Facebook sees a large-scale user protest as a problem to be solved, rather than as an opportunity to serve their community. And as a result, they dismissively offer a short legal or technical dismissal of users' concerns over their content, rather than empowering them with simple, clear controls over the way their information is used.
What Facebook Could Do
Facebook and its apologists will say, "but we already have good privacy controls!" and will point to their settings page, which, to their credit, has been admirably simplified.
Now imagine if, instead of posting a "fact check", Facebook had responded to the rapidly-spread cries for intellectual property control on the site by leading and guiding their community in a way that was better for users while also being better for the web.
The same brief explanation that users retain copyright on their content could be followed by two simple controls, the first reiterating the existing site's existing controls for privacy:
And then a second one (this is just a quick, silly mockup I made) could default to the existing rights and protections, but offer a simple interface for Creative Commons or similar license for sharing content.
"But wait!" you cry. "Isn't this much more complicated? Isn't it a bad UX to force a choice on a user?" To which I reply: Not when a desire for control is what they're expressing.
Because the emotional underpinning to the hue and cry over copyright and permissions on Facebook isn't some newly-discovered weird mass fixation on intellectual property rights. It's a simple expression of a lack of trust for Facebook, one where their status as a publicly-traded company makes users feel that Facebook is less accountable to their preferences on privacy and permissions due to its accountability to shareholders to maximize value.
Think about the feelings behind an ordinary Facebook user updating their status to say, in part, "By the present communiqué, I notify Facebook that it is strictly forbidden to disclose, copy, distribute, disseminate, or take any other action against me on the basis of this profile and/or its contents". They're expressing the fear that Facebook is going to disclose their personal thoughts, and exploit them for commercial gain.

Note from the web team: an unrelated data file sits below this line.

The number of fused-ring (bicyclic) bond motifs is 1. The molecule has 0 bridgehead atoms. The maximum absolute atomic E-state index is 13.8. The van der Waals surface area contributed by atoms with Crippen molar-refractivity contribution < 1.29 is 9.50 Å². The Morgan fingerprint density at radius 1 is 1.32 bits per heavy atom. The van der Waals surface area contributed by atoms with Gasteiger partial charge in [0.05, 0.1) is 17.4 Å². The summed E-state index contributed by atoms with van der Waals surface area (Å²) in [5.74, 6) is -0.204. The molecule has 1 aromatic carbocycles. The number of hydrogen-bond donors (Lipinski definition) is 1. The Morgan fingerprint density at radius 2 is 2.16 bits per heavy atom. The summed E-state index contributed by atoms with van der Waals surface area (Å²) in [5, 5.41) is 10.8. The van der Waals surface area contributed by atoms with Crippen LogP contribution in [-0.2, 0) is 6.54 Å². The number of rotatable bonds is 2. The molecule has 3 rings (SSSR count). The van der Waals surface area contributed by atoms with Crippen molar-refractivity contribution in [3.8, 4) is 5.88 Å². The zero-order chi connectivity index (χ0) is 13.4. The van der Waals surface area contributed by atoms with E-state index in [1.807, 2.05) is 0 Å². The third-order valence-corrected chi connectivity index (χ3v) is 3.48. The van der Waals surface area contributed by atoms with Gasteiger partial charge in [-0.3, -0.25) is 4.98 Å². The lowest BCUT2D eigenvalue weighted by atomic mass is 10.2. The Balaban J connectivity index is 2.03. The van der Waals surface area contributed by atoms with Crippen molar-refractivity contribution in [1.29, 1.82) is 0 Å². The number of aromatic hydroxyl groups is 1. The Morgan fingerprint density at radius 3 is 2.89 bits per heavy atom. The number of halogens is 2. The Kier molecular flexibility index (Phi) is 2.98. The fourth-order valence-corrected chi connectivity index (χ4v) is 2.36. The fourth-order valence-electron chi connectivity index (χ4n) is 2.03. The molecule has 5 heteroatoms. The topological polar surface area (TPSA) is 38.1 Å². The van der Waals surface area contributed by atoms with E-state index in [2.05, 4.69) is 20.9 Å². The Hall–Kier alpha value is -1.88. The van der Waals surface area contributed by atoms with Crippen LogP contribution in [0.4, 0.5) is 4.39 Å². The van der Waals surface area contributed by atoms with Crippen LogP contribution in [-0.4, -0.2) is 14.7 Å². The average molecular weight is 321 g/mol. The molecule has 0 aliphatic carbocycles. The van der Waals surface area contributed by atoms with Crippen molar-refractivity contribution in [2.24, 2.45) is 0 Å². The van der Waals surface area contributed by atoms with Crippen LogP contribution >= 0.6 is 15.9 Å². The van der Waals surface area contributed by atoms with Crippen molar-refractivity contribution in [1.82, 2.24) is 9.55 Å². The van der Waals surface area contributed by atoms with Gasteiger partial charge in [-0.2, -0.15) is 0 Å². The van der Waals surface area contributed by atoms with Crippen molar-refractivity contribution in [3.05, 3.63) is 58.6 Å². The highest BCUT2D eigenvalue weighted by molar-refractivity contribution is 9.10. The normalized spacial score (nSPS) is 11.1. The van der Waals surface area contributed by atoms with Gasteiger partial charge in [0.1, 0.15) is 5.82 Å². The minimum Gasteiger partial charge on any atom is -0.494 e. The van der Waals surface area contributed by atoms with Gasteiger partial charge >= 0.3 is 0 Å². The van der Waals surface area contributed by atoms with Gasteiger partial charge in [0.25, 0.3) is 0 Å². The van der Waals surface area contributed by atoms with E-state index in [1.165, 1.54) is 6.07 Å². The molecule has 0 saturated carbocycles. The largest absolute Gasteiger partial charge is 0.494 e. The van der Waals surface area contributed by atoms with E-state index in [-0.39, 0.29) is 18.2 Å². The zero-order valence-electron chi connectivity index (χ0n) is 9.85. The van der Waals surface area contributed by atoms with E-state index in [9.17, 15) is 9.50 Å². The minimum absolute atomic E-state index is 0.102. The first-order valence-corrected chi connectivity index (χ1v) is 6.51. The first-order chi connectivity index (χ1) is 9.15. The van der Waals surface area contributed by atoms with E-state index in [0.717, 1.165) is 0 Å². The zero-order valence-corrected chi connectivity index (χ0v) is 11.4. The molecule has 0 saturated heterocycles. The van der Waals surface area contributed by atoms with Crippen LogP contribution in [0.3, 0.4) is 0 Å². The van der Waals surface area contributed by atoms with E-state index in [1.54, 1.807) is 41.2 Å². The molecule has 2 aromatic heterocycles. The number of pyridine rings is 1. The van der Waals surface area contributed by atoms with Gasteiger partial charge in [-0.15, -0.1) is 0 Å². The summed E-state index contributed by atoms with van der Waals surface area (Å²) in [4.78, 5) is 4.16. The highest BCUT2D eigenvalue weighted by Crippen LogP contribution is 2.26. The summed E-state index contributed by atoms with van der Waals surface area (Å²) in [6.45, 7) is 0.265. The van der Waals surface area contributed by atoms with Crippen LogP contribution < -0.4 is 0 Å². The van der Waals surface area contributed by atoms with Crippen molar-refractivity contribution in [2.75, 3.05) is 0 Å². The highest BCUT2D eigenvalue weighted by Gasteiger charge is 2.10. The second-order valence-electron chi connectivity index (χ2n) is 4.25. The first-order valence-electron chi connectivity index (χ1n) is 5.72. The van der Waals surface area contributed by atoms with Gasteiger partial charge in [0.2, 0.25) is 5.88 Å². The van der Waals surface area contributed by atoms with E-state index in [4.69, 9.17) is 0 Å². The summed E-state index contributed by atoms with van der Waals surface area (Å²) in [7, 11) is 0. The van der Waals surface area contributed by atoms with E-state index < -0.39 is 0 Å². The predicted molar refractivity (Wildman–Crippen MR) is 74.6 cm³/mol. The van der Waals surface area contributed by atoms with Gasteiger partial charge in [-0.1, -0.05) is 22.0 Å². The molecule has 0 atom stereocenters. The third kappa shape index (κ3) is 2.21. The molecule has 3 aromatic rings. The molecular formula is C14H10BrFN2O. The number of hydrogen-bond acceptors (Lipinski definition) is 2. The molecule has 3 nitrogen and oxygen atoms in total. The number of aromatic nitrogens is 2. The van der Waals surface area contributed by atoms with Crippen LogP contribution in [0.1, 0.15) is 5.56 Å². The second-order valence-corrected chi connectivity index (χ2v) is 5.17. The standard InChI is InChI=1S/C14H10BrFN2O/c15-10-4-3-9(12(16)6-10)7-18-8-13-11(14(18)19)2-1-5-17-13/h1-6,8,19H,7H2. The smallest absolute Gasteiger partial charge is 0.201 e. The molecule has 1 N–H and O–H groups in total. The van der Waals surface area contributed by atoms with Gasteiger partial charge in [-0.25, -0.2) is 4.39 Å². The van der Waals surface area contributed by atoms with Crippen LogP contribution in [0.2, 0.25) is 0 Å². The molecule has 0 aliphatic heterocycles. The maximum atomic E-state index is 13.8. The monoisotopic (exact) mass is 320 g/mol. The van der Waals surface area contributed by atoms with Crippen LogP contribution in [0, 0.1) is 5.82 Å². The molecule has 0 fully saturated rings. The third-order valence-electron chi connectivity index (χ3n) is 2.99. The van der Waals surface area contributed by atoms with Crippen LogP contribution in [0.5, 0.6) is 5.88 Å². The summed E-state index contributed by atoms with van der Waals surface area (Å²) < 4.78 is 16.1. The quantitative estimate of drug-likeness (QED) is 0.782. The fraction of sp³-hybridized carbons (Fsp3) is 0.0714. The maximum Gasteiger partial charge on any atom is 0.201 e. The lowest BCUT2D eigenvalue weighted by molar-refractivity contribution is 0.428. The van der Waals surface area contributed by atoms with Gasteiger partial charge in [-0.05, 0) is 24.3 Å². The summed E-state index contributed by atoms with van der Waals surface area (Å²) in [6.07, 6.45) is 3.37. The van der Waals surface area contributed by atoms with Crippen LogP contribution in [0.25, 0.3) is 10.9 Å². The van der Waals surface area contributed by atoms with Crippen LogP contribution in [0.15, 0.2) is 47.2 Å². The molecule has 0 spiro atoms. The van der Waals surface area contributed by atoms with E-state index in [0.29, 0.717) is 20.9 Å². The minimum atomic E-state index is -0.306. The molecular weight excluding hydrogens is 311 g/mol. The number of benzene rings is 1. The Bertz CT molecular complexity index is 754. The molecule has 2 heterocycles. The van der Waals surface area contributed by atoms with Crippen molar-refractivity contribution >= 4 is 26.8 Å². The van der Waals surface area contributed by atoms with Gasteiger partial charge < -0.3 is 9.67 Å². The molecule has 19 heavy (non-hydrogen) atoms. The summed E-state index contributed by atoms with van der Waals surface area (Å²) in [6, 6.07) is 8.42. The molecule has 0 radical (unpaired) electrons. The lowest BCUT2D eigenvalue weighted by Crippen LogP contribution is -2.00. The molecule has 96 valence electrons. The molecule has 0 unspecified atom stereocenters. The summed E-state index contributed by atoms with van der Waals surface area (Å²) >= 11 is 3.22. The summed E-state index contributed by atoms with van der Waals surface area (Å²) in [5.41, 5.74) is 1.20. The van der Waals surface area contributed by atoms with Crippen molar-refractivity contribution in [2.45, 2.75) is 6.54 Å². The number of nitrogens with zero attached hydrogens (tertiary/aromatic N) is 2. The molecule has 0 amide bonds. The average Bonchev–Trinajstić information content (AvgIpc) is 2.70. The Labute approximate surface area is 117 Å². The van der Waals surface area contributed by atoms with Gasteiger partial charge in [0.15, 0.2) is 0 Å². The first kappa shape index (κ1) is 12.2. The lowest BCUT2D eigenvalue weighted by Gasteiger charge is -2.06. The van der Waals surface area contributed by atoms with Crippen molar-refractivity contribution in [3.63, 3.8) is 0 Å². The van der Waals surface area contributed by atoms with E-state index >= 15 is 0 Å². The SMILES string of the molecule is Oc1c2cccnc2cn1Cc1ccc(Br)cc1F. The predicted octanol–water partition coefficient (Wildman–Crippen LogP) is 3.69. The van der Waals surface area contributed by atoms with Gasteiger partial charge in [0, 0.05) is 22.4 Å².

You don't solve that level of concern by offering occasional web chats with a Chief Privacy Officer.
Being Of Service
Facebook needs to change its culture to one where it's determined to be of service to users who are worried, even if those users have some misunderstandings about technical details or esoteric legal concepts. Because the fundamental issues of trust and vulnerability are legitimate, and users deserve to have them addressed.
There's also a huge long-term liability for Facebook if these issues of trust aren't addressed. Companies face the wrath of regulators and the vagaries of policy changes not just because of lobbyists and wranglings in the corridors of government, but often because ordinary people have a gut sense that these huge corporations aren't working in their interests. That sentiment can express itself in a million different ways, all of which serve to slow down the innovation of a company, limit its opportunities to reach new audiences, and eventually come to cripple its relevance in the market. Microsoft should offer a sobering example to Facebook of a company that, in addition to breaking the law (which Facebook seems on course to do in a few years with its constantly-shifting policies) had separately earned such mistrust and animosity from the industry and from users that decisive legal action against the company was all but inescapable.